Philip K. Dick

Easton Press Philip Dick books

The Man in the High Castle - Masterpieces of Science Fiction - 1988
Do Androids Dream of Electric Sheep? - Masterpieces of Science Fiction  - 2008


Author Philip K. Dick

Philip Kindred Dick, known as Philip K. Dick, was born on December 16, 1928, in Chicago, Illinois, and became one of the most influential and prolific science fiction writers of the 20th century. His life and work are characterized by a blend of visionary storytelling, philosophical exploration, and a deep fascination with the nature of reality. Growing up in California, Dick showed an early interest in writing and began submitting stories to pulp magazines while still in high school. His first published short story, Roog, appeared in 1953. However, it was with the publication of his novel Solar Lottery in 1955 that he gained recognition as a science fiction writer. Dick's works often delved into themes of identity, consciousness, authoritarianism, and the nature of reality. His exploration of these topics was both imaginative and thought-provoking, earning him a reputation as a visionary author. In 1962, his novel The Man in the High Castle won the Hugo Award, and it remains one of his most celebrated works.

One of Philip K. Dick's defining characteristics was his ability to blur the lines between reality and illusion. Many of his works, such as Do Androids Dream of Electric Sheep? (1968), which inspired the film Blade Runner, and Ubik (1969), involve intricate plots that question the nature of perception and the boundaries between the real and the artificial.

Dick's personal life was marked by periods of emotional and psychological challenges. He faced financial struggles, substance abuse issues, and a tumultuous personal life. These experiences often found their way into his writing, adding a layer of raw authenticity to his exploration of human struggles. In addition to his numerous novels and short stories, Dick wrote over 44 published novels and 121 short stories, including works published posthumously. His influence extended beyond literature and into popular culture, with many film adaptations and references to his work in various media. Philip K. Dick passed away on March 2, 1982, at the age of 53, but his legacy endured. In the years following his death, his reputation continued to grow, and he became recognized not only for his contributions to science fiction but also for the profound impact his work had on the exploration of philosophical and existential themes in literature. Today, Philip K. Dick is considered a visionary figure whose ideas continue to captivate readers and inspire new generations of writers and creators.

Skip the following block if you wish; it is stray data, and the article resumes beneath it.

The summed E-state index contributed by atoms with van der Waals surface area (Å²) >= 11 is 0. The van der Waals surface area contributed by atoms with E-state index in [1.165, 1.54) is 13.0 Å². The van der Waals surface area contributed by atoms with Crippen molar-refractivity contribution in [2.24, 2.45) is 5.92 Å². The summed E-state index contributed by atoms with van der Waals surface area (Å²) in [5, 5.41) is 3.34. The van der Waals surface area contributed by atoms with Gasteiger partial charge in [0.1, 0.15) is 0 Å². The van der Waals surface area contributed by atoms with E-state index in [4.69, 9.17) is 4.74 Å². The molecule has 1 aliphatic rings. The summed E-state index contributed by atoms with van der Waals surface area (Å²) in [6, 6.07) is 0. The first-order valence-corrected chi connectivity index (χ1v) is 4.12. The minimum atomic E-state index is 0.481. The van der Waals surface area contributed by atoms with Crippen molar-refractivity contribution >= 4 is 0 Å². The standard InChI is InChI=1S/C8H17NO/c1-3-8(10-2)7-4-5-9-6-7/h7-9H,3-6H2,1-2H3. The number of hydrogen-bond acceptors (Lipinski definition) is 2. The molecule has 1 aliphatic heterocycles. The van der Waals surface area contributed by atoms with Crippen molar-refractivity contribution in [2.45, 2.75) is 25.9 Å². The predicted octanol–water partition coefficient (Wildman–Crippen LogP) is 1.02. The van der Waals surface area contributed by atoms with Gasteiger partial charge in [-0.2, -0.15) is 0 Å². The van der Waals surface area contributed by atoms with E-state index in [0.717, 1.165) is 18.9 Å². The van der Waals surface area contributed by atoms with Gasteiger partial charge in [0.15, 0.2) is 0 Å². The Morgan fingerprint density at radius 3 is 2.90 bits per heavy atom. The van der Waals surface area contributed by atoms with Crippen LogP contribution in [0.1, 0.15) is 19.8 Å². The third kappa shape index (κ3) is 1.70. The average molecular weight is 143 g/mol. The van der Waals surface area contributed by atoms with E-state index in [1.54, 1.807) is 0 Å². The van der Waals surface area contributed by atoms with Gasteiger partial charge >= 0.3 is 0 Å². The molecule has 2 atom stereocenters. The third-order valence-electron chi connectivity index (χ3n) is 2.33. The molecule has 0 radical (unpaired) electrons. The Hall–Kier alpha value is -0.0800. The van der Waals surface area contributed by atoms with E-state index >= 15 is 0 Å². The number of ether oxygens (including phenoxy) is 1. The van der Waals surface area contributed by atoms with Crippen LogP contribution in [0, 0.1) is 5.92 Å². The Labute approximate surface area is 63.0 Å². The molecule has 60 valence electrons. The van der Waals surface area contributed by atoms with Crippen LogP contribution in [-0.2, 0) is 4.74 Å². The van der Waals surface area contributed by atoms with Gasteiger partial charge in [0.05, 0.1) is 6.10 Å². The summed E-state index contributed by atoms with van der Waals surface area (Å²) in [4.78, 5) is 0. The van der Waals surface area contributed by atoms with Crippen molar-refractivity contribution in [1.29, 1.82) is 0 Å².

The Man in the High Castle

It's America in 1962. Slavery is legal once again. The few Jews who still survive hide under assumed names. In San Francisco, the I Ching is as common as the Yellow Pages. All because some twenty years earlier the United States lost a war and is now occupied by Nazi Germany and Japan.

This harrowing, Hugo Award-winning novel is the work that established Philip K. Dick as an innovator in science fiction while breaking the barrier between science fiction and the serious novel of ideas. In it Dick offers a haunting vision of history as a nightmare from which it may just be possible to wake.

Do Androids Dream of Electric Sheep?

It was January 2021, and Rick Deckard had a license to kill. Somewhere among the hordes of humans out there, lurked several rogue androids. Deckard's assignment find them and then..."retire" them. Trouble was, the androids all looked exactly like humans, and they didn't want to be found!

San Francisco lies under a cloud of radioactive dust. The World War has killed millions, driving entire species to extinction and sending mankind off-planet. Those who remained coveted any living creature, and for people who couldn’t afford one, companies built incredibly realistic fakes: horses, birds, cats, sheep . . . even humans. Rick Deckard is an officially sanctioned bounty hunter tasked to find six rogue androids they’re machines, but look, sound, and think like humans clever, and most of all, dangerous humans.

Philip K. Dick’s award-winning Do Androids Dream of Electric Sheep? served as the basis for the film Blade Runner. BOOM! Studios presents the complete novel transplanted into the comic book medium, mixing all-new panel-to-panel continuity with the actual text from the novel in an innovative, ground-breaking 24-issue maxi-series.

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